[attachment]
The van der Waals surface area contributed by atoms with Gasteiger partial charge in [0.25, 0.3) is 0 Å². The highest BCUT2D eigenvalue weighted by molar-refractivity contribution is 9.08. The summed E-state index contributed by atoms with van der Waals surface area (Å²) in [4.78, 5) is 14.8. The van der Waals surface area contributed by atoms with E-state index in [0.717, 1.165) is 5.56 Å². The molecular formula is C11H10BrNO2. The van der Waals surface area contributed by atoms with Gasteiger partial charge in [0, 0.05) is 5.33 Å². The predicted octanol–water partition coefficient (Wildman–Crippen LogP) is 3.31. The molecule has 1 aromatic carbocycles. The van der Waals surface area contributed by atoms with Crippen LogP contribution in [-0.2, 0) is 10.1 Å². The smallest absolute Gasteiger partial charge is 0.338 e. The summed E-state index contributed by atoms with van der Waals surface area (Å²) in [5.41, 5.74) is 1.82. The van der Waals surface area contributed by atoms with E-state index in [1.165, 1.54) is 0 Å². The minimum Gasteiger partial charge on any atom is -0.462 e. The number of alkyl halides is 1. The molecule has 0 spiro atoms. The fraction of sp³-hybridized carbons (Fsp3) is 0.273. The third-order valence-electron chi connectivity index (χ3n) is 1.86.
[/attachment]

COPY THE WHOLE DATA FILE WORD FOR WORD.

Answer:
The van der Waals surface area contributed by atoms with Gasteiger partial charge in [0.25, 0.3) is 0 Å². The highest BCUT2D eigenvalue weighted by molar-refractivity contribution is 9.08. The summed E-state index contributed by atoms with van der Waals surface area (Å²) in [4.78, 5) is 14.8. The van der Waals surface area contributed by atoms with E-state index in [0.717, 1.165) is 5.56 Å². The molecular formula is C11H10BrNO2. The van der Waals surface area contributed by atoms with Gasteiger partial charge in [0, 0.05) is 5.33 Å². The predicted octanol–water partition coefficient (Wildman–Crippen LogP) is 3.31. The molecule has 1 aromatic carbocycles. The van der Waals surface area contributed by atoms with Crippen LogP contribution in [-0.2, 0) is 10.1 Å². The smallest absolute Gasteiger partial charge is 0.338 e. The summed E-state index contributed by atoms with van der Waals surface area (Å²) in [5.41, 5.74) is 1.82. The van der Waals surface area contributed by atoms with E-state index in [1.165, 1.54) is 0 Å². The minimum Gasteiger partial charge on any atom is -0.462 e. The number of alkyl halides is 1. The molecule has 0 spiro atoms. The fraction of sp³-hybridized carbons (Fsp3) is 0.273. The third-order valence-electron chi connectivity index (χ3n) is 1.86.